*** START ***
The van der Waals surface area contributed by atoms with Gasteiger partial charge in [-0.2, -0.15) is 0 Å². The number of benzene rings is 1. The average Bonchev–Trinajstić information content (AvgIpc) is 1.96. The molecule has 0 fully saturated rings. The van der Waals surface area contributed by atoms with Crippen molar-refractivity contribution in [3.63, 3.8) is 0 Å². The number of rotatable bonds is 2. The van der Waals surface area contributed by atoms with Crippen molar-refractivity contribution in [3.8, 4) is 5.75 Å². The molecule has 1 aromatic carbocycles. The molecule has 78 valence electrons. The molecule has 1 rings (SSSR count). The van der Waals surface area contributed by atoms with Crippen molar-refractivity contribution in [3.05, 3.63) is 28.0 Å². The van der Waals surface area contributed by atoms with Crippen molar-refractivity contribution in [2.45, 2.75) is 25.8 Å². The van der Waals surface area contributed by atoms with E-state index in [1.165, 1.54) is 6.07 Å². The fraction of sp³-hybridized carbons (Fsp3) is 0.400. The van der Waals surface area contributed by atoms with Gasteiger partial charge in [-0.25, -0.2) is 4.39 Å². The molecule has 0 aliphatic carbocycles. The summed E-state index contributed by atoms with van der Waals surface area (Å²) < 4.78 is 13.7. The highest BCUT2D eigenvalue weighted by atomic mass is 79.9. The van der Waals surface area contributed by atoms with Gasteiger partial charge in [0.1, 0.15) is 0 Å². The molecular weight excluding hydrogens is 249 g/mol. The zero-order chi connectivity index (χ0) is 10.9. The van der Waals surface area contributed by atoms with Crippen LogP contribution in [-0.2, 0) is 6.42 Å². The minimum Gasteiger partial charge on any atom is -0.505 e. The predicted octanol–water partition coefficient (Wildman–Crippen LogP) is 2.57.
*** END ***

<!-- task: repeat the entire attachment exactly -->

The van der Waals surface area contributed by atoms with Gasteiger partial charge in [-0.2, -0.15) is 0 Å². The number of benzene rings is 1. The average Bonchev–Trinajstić information content (AvgIpc) is 1.96. The molecule has 0 fully saturated rings. The van der Waals surface area contributed by atoms with Crippen molar-refractivity contribution in [3.63, 3.8) is 0 Å². The number of rotatable bonds is 2. The van der Waals surface area contributed by atoms with Crippen molar-refractivity contribution in [3.8, 4) is 5.75 Å². The molecule has 1 aromatic carbocycles. The molecule has 78 valence electrons. The molecule has 1 rings (SSSR count). The van der Waals surface area contributed by atoms with Crippen molar-refractivity contribution in [3.05, 3.63) is 28.0 Å². The van der Waals surface area contributed by atoms with Crippen molar-refractivity contribution in [2.45, 2.75) is 25.8 Å². The van der Waals surface area contributed by atoms with E-state index in [1.165, 1.54) is 6.07 Å². The fraction of sp³-hybridized carbons (Fsp3) is 0.400. The van der Waals surface area contributed by atoms with Gasteiger partial charge in [-0.25, -0.2) is 4.39 Å². The molecule has 0 aliphatic carbocycles. The summed E-state index contributed by atoms with van der Waals surface area (Å²) < 4.78 is 13.7. The highest BCUT2D eigenvalue weighted by atomic mass is 79.9. The van der Waals surface area contributed by atoms with Gasteiger partial charge in [0.1, 0.15) is 0 Å². The molecular weight excluding hydrogens is 249 g/mol. The zero-order chi connectivity index (χ0) is 10.9. The van der Waals surface area contributed by atoms with Crippen LogP contribution in [-0.2, 0) is 6.42 Å². The minimum Gasteiger partial charge on any atom is -0.505 e. The predicted octanol–water partition coefficient (Wildman–Crippen LogP) is 2.57.